Blog post by Srgjan Vidoeski,

The OSR-Coop Project participation at the European Energy Communities Forum in Prague between 13 and 16 May 2024 had us there in a few different formats. Firstly, the project’s consortium had the opportunity to present its work with an exhibition stand, equipped with brochures and posters. The OSR-Coop stand was set up and open for the entire duration of the Forum. With it, we gave the possibility to any of the participants interested in cooperative One Stop Shops for renovation services to approach and discuss with a project’s representatives anything they would be interested in asking.

Furthermore, the OSR-Coop project partners organised a consortium meeting on 16 May while in Prague, right after the final day of the Forum. With an in-person meeting there in The Czech Republic, the project partners took advantage of the chance being all present in one location. Following the agenda confirmed prior to the meeting, the project partners took the possibility to discuss current project activities, to plan for the upcoming ones, and to reflect on the Forum’s participation while the impressions were still fresh.

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Nonetheless, we all agreed that the highlight of our participation at the Forum has been the organisation of the Citizen-led Renovation Workshop as part of the Forum’s official programme, held on 15 May 2024. The interactive workshop facilitated by the project’s partners delved into the relationship between energy communities and citizen-led renovation, discovering more about the fabric of this connection. The workshop was organised into several round tables for group discussions. For more on the workshop’s agenda, overall atmosphere, and setup, please take a look at the news feed we published right after the Forum ended.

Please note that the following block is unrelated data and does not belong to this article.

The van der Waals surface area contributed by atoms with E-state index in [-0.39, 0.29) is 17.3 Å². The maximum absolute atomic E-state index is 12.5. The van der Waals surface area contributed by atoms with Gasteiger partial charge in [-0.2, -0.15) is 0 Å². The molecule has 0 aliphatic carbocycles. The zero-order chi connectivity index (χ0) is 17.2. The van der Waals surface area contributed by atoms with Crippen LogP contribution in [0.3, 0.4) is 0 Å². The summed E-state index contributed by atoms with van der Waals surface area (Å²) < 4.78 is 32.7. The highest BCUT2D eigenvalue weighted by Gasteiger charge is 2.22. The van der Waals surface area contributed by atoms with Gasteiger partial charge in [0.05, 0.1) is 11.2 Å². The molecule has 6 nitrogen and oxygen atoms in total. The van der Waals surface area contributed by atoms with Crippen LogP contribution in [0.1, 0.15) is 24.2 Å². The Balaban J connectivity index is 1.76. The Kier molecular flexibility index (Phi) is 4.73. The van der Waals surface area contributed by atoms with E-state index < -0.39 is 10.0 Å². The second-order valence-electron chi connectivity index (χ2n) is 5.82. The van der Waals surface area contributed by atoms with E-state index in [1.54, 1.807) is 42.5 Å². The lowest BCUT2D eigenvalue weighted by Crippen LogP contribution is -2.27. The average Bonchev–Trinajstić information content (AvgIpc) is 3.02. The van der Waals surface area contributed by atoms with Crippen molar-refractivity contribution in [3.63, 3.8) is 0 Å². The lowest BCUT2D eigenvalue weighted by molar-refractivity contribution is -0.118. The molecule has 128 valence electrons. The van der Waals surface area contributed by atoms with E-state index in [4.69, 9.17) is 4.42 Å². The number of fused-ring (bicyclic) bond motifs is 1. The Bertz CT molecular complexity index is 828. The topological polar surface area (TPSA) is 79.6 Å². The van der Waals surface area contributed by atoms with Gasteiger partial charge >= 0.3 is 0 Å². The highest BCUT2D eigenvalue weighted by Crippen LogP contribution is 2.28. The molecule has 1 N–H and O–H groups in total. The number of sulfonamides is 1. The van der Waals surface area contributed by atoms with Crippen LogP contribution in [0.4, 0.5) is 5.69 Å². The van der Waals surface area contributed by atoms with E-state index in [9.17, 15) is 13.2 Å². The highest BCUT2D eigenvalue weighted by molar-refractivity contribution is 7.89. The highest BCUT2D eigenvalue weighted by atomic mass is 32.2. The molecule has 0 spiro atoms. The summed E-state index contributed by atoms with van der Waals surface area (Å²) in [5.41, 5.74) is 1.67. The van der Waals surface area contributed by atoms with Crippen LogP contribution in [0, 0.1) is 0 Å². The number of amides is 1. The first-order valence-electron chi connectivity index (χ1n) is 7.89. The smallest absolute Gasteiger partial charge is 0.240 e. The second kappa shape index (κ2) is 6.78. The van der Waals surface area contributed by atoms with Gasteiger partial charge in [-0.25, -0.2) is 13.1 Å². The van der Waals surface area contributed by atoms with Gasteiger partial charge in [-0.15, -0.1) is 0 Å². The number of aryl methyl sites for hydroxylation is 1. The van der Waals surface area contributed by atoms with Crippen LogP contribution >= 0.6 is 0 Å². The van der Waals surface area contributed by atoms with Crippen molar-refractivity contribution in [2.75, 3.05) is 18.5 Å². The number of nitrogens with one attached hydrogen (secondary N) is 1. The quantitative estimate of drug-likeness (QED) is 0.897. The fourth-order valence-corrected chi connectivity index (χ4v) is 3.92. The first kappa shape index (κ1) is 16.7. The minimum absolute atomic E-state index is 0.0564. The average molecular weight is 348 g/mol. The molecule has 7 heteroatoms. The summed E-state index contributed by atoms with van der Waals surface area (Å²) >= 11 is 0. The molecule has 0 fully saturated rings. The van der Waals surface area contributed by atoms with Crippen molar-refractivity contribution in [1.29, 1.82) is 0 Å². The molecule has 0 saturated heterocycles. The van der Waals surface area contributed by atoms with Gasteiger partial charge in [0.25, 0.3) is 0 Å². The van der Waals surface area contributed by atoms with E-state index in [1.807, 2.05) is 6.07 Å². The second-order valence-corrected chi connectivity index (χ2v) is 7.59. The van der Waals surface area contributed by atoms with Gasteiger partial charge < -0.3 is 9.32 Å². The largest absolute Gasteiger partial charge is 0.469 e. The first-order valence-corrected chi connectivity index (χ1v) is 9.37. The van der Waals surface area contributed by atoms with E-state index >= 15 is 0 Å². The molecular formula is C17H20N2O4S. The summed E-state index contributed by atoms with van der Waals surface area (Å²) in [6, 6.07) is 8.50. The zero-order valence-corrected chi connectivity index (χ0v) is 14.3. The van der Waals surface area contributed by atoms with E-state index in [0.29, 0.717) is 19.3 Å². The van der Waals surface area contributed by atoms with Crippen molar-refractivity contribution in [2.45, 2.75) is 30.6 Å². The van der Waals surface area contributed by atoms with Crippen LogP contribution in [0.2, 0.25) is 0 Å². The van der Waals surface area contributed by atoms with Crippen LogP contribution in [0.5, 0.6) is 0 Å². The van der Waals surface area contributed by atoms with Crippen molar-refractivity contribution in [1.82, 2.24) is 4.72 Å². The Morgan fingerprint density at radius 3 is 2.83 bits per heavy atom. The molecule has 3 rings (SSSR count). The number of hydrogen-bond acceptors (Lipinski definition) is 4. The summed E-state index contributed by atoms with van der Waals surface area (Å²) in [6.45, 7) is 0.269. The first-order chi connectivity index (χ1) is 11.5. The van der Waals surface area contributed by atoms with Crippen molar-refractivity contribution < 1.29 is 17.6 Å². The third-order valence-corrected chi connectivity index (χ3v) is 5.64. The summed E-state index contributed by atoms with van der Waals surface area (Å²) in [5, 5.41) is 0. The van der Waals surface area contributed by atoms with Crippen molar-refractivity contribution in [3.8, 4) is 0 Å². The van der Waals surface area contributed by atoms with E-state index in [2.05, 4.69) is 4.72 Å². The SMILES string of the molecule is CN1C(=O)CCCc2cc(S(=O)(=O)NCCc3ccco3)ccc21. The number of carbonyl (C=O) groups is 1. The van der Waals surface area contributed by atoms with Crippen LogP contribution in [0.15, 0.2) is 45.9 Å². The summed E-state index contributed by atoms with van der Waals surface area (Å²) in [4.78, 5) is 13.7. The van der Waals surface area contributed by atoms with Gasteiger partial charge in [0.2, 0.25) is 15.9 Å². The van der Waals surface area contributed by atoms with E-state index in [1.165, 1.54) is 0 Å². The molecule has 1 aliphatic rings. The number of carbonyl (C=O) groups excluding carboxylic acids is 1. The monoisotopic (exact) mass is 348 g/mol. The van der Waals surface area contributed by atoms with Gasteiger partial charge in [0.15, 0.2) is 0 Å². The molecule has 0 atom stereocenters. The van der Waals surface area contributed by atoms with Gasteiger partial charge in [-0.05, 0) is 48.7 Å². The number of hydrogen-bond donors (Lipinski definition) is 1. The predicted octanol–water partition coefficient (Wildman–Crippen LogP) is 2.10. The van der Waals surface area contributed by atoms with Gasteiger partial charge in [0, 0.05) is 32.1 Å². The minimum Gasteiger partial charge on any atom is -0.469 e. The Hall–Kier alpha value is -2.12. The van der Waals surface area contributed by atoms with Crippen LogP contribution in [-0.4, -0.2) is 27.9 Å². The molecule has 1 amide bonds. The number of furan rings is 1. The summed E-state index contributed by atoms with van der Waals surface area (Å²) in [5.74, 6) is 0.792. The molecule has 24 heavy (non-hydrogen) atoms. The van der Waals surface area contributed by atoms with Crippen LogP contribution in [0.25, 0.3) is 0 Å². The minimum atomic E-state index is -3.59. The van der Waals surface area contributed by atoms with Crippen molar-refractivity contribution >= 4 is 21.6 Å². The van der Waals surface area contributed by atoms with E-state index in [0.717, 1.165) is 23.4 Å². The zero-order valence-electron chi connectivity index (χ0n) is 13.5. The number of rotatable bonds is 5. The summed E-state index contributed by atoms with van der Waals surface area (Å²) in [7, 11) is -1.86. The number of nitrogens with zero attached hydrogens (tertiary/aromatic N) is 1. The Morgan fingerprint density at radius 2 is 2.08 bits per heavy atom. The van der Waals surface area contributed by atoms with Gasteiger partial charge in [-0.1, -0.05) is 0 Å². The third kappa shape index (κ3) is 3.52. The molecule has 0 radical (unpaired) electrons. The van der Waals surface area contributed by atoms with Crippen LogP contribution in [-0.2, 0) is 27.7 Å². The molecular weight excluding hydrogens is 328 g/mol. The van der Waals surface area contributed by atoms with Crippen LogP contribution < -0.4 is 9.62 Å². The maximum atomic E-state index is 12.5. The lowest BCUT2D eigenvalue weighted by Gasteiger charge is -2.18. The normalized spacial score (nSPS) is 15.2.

During our session, the interactive workshop was organised in a way that each of the tables had a topic related to an aspect of citizen-led renovation activities. The main task of the participants was for each of the groups to think of enabling factors and potential barriers for the topic given. With this setup, the session turned into a vibrant exchange of ideas within the dedicated hour of interactive group work, focusing on identifying both the enablers and barriers to delivering renovation services within energy communities.

Renovation Advice and Information

One of the round tables was facilitated by our colleague Matthias Ghyselen from Energent (Belgium). Matthias facilitated and took part in the group that had the topic “renovation advice and information". As a main takeaway from their group discussions, Matthias highlighted the following enablers that assist the energy communities in providing renovation advice and disseminating information:

  • Technical and Legislative Expertise: Our participants highlighted the importance of having technical and legislative know-how. This expertise forms the backbone of effective renovation advice